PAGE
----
Ne No Kami is a visual novel developed by Kuro Irodoru Yomiji and published by Sekai Project. It feels excessively long for what the story offers, and the few added H-scenes are hardly worth the increased cost for the uncensored version.
Ne No Kami is a visual novel set in modern day Japan. It’s about a young girl named Ese Len, who has her life turned upside-down when she suddenly finds herself involved in an epic battle with mysterious beings known as ayakashi. The situation is dire, and the battle will determine the fate of the world. It may sound very interesting, but it’s not. It’s one of the driest, most boring visual novels I have ever subjected myself to. I have a lot of negative things to say about Ne No Kami, but before I do, I’d like to point out the positive aspects first.
Ne No Kami has a fantastic art style. Nothing ever looks amateurish or under-developed. It all flows together with gorgeous detail. The H-scenes are all yuri, so there isn’t much variety, but what they have is also done quite well. The CG images adjust slightly to illustrate the events as they move forward, and everything is written with passion and care. It’s a damn shame most people won’t read long enough to ever see them. Ah, excuse me — positive aspects. The battle music is pretty sweet, reminding me of Castlevania. Unfortunately, this is to Ne No Kami’s detriment, as it also reminds me of how much fun I could be having if I were playing something else instead. The only fun I’m going to get out of Ne No Kami is ripping it apart.
It’s going to be a long time before this game shows you.
The story begins by showing you two girls that are scouting for enemies, the latter of which notices the former and proceeds to head their way. The two girls flee, whereupon the story then cuts to a girl at a bus stop talking with some friends. Sound exciting?
Yeah, you’re right. It isn’t.
Storytelling 101 – begin your story with something enticing; something that will draw the readers in. Rather than entice the reader, this segment just seems out of place. Cutting from an impending battle that never happens to a slice-of-life anime scenario where we watch some girls discussing their mundane lives isn’t the worst way to open a story, but the story really needs to pick that pace up quickly. Ne No Kami fails to do this. It fails hard.
We are then introduced to Shinonome, a friend from Len’s past. Shino proceeds to coerce Len into a van and drives her back to her village. Once there, Len realizes that not only was she essentially kidnapped, but also that her parents were in on the whole thing. Len is told that she is trapped in the village, and if she wants to go home, she must traverse down the treacherous mountain alone on foot. They also inform her that she is expected to put her life on the line to battle an unstoppable enemy. At this point, alarm bells go off in Len’s head. Just as you begin to believe that Len may be a level-headed person after all, she is suddenly okay with the situation after sleeping on it.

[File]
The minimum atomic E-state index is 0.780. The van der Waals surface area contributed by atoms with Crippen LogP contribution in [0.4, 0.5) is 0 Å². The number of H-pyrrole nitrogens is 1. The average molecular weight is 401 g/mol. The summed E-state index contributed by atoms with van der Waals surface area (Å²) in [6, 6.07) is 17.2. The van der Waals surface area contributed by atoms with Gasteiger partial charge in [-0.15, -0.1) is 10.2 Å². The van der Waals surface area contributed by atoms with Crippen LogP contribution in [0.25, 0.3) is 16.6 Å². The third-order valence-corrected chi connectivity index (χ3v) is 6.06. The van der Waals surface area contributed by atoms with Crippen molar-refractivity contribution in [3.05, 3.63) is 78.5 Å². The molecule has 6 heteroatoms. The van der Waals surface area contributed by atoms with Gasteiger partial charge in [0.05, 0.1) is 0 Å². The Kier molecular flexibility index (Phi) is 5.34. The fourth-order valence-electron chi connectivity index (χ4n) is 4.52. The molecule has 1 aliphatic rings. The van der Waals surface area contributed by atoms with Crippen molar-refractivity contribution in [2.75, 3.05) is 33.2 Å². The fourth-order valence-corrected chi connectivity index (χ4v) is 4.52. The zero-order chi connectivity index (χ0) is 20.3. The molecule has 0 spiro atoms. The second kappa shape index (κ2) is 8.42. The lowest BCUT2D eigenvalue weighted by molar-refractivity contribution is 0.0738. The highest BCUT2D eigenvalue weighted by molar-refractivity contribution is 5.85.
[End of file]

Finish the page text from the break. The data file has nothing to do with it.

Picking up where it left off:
Much like you will after sitting through this game.
Keep in mind, this whole set-up takes almost three hours to transpire, and this is Ne No Kami’s biggest flaw — the story is 75% padding. There’s a decent plot in there, but it has been fluffed up so much that it turned into gibberish. On top of that, they like to reiterate everything, making conversations feel like they were copied and pasted. Often, Len will converse with character B about what she told Character A. Afterwards, she will find character C and tell them the same thing she told characters A and B. This may be how small talk transpires in real life, but in a visual novel, it just forces the reader to re-read the same dialogue over and over. If this wasn’t enough repetition, you also get to sit in class lectures where they “teach” you things that you read about previously.
Yeah, it starts to all sound like this after a while.
After several hours of listening to girls discuss super fun politics while eating ice cream and pretending that no one was recently ripped from their home against their will, we get to see Len start her training. Len’s training occurs in what feels like real time. Her instructor, Mitsurugi, goes into hellish detail about how to hold a sword, flank an enemy, and so forth. It’s endless. It’s boring. It put me to sleep. I can’t count the number of times I had to save and quit for later because the story was droning on so much.
Even Mitsurugi fell asleep from talking all this bollocks.
Eventually, training is over and it’s time for a real patrol. What does the military do before sending soldiers out on patrol? They brief them. Trust me, there is nothing brief about a briefing. Ne No Kami makes their briefings long for the sake of realism. Despite the fact that this isn’t an action or military game where you need to know every nuance of the plan, you are forced to read through every painstaking detail.
The patrol carries out with an even more military spiel. It starts to get a bit exciting at this point when interesting things actually transpire. The writer must have been aware of this and thought it was too much entertainment for people because it ends very quickly. After you return from your patrol, the realism continues with a debriefing. You get to spend ten minutes discussing the events that transpired over the last five minutes. Or, in simpler terms, more reiterating. It feels like the developer really did intend for this to be a military action game.